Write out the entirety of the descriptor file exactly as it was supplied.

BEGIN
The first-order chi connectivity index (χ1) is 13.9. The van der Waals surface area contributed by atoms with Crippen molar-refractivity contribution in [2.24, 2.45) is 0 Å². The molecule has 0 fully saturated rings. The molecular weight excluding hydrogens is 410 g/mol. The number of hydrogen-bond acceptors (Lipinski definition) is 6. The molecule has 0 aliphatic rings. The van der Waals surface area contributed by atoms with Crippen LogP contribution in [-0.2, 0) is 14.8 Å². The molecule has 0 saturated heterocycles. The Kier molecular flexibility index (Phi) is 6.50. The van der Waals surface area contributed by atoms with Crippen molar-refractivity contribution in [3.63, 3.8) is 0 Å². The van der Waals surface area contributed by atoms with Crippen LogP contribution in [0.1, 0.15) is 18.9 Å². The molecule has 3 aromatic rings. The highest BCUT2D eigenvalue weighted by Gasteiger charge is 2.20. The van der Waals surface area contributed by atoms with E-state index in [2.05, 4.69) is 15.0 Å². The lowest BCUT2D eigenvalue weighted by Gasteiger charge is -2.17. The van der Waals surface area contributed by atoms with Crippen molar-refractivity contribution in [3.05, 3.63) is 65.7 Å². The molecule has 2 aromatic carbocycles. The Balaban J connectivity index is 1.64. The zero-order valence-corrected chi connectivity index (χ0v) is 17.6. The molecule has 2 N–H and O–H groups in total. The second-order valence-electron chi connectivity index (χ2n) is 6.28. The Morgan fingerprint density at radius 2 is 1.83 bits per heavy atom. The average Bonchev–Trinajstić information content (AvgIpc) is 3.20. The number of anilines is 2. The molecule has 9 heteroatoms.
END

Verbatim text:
The first-order chi connectivity index (χ1) is 13.9. The van der Waals surface area contributed by atoms with Crippen molar-refractivity contribution in [2.24, 2.45) is 0 Å². The molecule has 0 fully saturated rings. The molecular weight excluding hydrogens is 410 g/mol. The number of hydrogen-bond acceptors (Lipinski definition) is 6. The molecule has 0 aliphatic rings. The van der Waals surface area contributed by atoms with Crippen LogP contribution in [-0.2, 0) is 14.8 Å². The molecule has 0 saturated heterocycles. The Kier molecular flexibility index (Phi) is 6.50. The van der Waals surface area contributed by atoms with Crippen molar-refractivity contribution in [3.63, 3.8) is 0 Å². The van der Waals surface area contributed by atoms with Crippen LogP contribution in [0.1, 0.15) is 18.9 Å². The molecule has 3 aromatic rings. The highest BCUT2D eigenvalue weighted by Gasteiger charge is 2.20. The van der Waals surface area contributed by atoms with E-state index in [2.05, 4.69) is 15.0 Å². The lowest BCUT2D eigenvalue weighted by Gasteiger charge is -2.17. The van der Waals surface area contributed by atoms with Crippen molar-refractivity contribution in [3.05, 3.63) is 65.7 Å². The molecule has 2 aromatic carbocycles. The Balaban J connectivity index is 1.64. The zero-order valence-corrected chi connectivity index (χ0v) is 17.6. The molecule has 2 N–H and O–H groups in total. The second-order valence-electron chi connectivity index (χ2n) is 6.28. The Morgan fingerprint density at radius 2 is 1.83 bits per heavy atom. The average Bonchev–Trinajstić information content (AvgIpc) is 3.20. The number of anilines is 2. The molecule has 9 heteroatoms.